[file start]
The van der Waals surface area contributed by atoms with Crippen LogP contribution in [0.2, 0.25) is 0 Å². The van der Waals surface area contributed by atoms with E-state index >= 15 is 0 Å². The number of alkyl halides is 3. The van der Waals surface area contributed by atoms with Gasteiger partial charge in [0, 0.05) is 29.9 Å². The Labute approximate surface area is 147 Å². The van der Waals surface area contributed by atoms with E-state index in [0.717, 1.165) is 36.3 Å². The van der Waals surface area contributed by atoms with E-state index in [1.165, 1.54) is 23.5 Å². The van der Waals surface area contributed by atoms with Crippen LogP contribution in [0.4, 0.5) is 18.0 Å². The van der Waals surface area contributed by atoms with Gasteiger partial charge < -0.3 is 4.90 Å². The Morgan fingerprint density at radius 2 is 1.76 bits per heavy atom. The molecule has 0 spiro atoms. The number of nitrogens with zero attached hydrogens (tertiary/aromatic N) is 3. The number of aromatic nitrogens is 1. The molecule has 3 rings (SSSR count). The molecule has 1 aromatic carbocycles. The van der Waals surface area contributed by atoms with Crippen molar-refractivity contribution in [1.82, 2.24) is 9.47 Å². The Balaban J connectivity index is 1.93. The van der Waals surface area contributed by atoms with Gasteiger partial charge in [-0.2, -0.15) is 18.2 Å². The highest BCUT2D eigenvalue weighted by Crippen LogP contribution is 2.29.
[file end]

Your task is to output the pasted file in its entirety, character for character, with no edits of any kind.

The van der Waals surface area contributed by atoms with Crippen LogP contribution in [0.2, 0.25) is 0 Å². The van der Waals surface area contributed by atoms with E-state index >= 15 is 0 Å². The number of alkyl halides is 3. The van der Waals surface area contributed by atoms with Gasteiger partial charge in [0, 0.05) is 29.9 Å². The Labute approximate surface area is 147 Å². The van der Waals surface area contributed by atoms with E-state index in [0.717, 1.165) is 36.3 Å². The van der Waals surface area contributed by atoms with E-state index in [1.165, 1.54) is 23.5 Å². The van der Waals surface area contributed by atoms with Crippen LogP contribution in [0.4, 0.5) is 18.0 Å². The van der Waals surface area contributed by atoms with Gasteiger partial charge < -0.3 is 4.90 Å². The Morgan fingerprint density at radius 2 is 1.76 bits per heavy atom. The molecule has 0 spiro atoms. The number of nitrogens with zero attached hydrogens (tertiary/aromatic N) is 3. The number of aromatic nitrogens is 1. The molecule has 3 rings (SSSR count). The molecule has 1 aromatic carbocycles. The van der Waals surface area contributed by atoms with Crippen molar-refractivity contribution in [1.82, 2.24) is 9.47 Å². The Balaban J connectivity index is 1.93. The van der Waals surface area contributed by atoms with Gasteiger partial charge in [-0.2, -0.15) is 18.2 Å². The highest BCUT2D eigenvalue weighted by Crippen LogP contribution is 2.29.